In histopathology, scanner-induced domain shifts are known to impede the performance of trained neural networks when tested on unseen data. Multi-domain pre-training or dedicated domain-generalization techniques can help to develop domain-agnostic algorithms. For this, multi-scanner datasets with a high variety of slide scanning systems are highly desirable. We present a publicly available multi-scanner dataset of canine cutaneous squamous cell carcinoma histopathology images, composed of 44 samples digitized with five slide scanners. This dataset provides local correspondences between images and thereby isolates the scanner-induced domain shift from other inherent, e.g. morphology-induced domain shifts. To highlight scanner differences, we present a detailed evaluation of color distributions, sharpness, and contrast of the individual scanner subsets. Additionally, to quantify the inherent scanner-induced domain shift, we train a tumor segmentation network on each scanner subset and evaluate the performance both in- and cross-domain. We achieve a class-averaged in-domain intersection over union coefficient of up to 0.86 and observe a cross-domain performance decrease of up to 0.38, which confirms the inherent domain shift of the presented dataset and its negative impact on the performance of deep neural networks.
Nucleolar organizer regions (NORs) are parts of the DNA that are involved in RNA transcription. Due to the silver affinity of associated proteins, argyrophilic NORs (AgNORs) can be visualized using silver-based staining. The average number of AgNORs per nucleus has been shown to be a prognostic factor for predicting the outcome of many tumors. Since manual detection of AgNORs is laborious, automation is of high interest. We present a deep learning-based pipeline for automatically determining the AgNOR-score from histopathological sections. An additional annotation experiment was conducted with six pathologists to provide an independent performance evaluation of our approach. Across all raters and images, we found a mean squared error of 0.054 between the AgNOR- scores of the experts and those of the model, indicating that our approach offers performance comparable to humans.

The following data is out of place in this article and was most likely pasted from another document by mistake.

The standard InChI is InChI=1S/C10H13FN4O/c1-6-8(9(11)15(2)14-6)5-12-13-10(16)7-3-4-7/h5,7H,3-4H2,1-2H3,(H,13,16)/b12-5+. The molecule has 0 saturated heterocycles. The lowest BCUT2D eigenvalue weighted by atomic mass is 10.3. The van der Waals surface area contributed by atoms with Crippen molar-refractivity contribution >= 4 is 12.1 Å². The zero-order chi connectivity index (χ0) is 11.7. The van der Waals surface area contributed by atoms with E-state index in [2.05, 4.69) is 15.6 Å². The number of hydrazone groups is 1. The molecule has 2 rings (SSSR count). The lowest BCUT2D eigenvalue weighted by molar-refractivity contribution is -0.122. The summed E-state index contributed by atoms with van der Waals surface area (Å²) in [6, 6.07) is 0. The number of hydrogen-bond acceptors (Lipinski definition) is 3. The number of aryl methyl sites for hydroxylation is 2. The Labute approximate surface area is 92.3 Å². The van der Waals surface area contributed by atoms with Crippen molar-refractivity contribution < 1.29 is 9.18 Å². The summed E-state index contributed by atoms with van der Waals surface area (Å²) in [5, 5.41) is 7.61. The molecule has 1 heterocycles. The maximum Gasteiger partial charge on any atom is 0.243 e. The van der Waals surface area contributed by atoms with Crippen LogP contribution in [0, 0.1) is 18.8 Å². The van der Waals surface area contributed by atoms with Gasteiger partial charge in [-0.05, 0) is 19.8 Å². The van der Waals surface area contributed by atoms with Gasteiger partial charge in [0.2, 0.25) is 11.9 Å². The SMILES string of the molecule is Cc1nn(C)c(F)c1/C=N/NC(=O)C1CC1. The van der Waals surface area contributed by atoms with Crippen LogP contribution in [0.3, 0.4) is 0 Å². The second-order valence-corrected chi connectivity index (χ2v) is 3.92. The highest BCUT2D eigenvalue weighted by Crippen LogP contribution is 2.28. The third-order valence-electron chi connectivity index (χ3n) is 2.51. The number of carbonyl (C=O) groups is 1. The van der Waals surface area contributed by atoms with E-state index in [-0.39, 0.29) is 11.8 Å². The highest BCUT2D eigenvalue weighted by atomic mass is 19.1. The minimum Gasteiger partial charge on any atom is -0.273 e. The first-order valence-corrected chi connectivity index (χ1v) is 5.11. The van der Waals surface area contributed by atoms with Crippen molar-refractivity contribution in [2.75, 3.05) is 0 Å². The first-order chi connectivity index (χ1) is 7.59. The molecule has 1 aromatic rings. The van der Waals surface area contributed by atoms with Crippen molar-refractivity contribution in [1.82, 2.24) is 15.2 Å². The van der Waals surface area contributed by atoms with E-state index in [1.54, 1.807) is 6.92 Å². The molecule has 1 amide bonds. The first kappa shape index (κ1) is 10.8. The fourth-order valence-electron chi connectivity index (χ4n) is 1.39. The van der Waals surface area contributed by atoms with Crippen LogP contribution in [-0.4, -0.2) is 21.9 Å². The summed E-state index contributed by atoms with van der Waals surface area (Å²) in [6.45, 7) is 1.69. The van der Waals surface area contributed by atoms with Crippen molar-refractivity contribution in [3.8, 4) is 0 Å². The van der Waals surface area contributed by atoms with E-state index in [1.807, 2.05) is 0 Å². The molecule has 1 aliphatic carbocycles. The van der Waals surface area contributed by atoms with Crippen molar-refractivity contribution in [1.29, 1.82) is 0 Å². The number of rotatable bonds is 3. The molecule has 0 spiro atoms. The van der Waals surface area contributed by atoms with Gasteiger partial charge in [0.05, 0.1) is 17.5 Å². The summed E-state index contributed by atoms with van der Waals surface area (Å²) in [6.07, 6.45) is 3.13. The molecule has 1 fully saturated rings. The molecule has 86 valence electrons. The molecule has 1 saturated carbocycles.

Mitotic activity is key for the assessment of malignancy in many tumors. Moreover, it has been demonstrated that the proportion of abnormal mitosis to normal mitosis is of prognostic significance. Atypical mitotic figures (MF) can be identified morphologically as having segregation abnormalities of the chromatids. In this work, we perform, for the first time, automatic subtyping of mitotic figures into normal and atypical categories according to characteristic morphological appearances of the different phases of mitosis. Using the publicly available MIDOG21 and TUPAC16 breast cancer mitosis datasets, two experts blindly subtyped mitotic figures into five morphological categories. Further, we set up a state-of-the-art object detection pipeline extending the anchor-free FCOS approach with a gated hierarchical subclassification branch. Our labeling experiment indicated that subtyping of mitotic figures is a challenging task and prone to inter-rater disagreement, which we found in 24.89% of MF. Using the more diverse MIDOG21 dataset for training and TUPAC16 for testing, we reached a mean overall average precision score of 0.552, a ROC AUC score of 0.833 for atypical/normal MF and a mean class-averaged ROC-AUC score of 0.977 for discriminating the different phases of cells undergoing mitosis.
Computer-aided systems in histopathology are often challenged by various sources of domain shift that impact the performance of these algorithms considerably. We investigated the potential of using self-supervised pre-training to overcome scanner-induced domain shifts for the downstream task of tumor segmentation. For this, we present the Barlow Triplets to learn scanner-invariant representations from a multi-scanner dataset with local image correspondences. We show that self-supervised pre-training successfully aligned different scanner representations, which, interestingly only results in a limited benefit for our downstream task. We thereby provide insights into the influence of scanner characteristics for downstream applications and contribute to a better understanding of why established self-supervised methods have not yet shown the same success on histopathology data as they have for natural images.